Neighborly Plurals

welcome mat

Image description: A brown and black mat says “Welcome,” and is placed before a yellow front door which is slightly ajar.

Last night, I wheeled my garbage and recycling bins to the curb for this morning’s trash day. A woman was outside in the diagonal, across-the-street yard, and she was playing with a cat. I turned around to walk back up the driveway when I heard from behind me,

“Hello, neighbor!”

With enthusiasm, I whipped right around and said, “Hi!” I’ve had no in-person contact for four weeks. Of course, I would welcome this greeting from across the street.

She continued, “I just wanted to say if there’s anything you ever need, we’re happy to help.”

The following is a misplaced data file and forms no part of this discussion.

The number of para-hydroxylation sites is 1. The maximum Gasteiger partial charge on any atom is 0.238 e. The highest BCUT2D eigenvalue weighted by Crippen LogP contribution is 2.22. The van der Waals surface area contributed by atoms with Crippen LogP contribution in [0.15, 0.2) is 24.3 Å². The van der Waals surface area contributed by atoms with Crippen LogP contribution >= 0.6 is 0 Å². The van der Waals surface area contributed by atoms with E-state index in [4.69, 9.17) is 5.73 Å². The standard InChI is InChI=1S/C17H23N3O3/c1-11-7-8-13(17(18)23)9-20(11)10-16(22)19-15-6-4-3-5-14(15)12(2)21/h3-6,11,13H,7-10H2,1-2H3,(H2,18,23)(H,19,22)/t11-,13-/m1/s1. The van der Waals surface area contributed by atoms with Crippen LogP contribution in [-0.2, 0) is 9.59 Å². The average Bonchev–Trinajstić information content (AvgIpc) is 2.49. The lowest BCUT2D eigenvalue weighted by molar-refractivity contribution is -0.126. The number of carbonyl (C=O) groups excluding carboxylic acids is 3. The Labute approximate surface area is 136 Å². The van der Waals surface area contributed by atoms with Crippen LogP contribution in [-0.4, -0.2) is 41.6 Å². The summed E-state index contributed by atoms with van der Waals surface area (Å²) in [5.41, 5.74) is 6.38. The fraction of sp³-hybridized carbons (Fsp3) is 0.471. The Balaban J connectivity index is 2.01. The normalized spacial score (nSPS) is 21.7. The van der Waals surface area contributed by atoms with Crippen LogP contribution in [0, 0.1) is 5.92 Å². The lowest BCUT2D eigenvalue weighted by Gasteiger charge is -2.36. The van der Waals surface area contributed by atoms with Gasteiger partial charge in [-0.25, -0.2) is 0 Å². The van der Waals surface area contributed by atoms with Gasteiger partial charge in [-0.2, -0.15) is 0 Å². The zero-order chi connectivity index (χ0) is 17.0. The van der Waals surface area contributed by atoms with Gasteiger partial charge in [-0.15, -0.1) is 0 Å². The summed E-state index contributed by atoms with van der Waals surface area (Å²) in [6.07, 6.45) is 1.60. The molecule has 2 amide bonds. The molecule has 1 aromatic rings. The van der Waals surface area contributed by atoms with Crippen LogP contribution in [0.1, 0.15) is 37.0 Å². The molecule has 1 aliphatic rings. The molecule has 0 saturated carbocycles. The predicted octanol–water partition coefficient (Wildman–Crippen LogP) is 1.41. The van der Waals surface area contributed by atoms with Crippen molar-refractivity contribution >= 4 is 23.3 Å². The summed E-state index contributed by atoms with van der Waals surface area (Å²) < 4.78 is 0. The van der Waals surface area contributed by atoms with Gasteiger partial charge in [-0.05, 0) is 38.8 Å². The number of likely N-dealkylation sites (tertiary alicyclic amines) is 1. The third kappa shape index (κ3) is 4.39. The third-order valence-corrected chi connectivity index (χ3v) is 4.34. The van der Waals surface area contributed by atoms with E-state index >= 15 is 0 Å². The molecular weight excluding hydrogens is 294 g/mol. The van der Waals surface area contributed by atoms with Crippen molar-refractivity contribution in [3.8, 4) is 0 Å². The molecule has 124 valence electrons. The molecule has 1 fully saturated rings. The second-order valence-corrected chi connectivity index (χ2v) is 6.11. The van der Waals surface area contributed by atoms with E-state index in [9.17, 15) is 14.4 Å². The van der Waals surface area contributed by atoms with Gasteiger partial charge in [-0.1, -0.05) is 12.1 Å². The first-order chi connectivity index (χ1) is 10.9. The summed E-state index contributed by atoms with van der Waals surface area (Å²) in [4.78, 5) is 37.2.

So nice.

“That’s really kind of you!” I projected over the distance. “Same here. My name’s Renee.”


“My name’s Renee,” I repeated.

There was a pause, in which I now think she was asking herself, “What did I hear? How does she know?”

My name’s Renee,” my neighbor said.

“For real?” I asked.


“Me too!”

We both laughed with delight.

I don’t know if she moved in recently, or if my double has been there the whole time without me knowing. Either way, it was a joyful moment. She said when all this is over, they plan to have a barbecue, and she’d love for me to come. I look forward to meeting my neighborly counterpart.

When I walked back inside, I kept laughing. My other neighbors saw me and smiled. I chuckled at this thought: What is our plural? Are we neighbor Renees, or are we neighbors Renee? Like mothers-in-law?

I choose the second. The neighbors Renee are delighting in greeting one another and are planning for a future barbecue.

Renee Roederer

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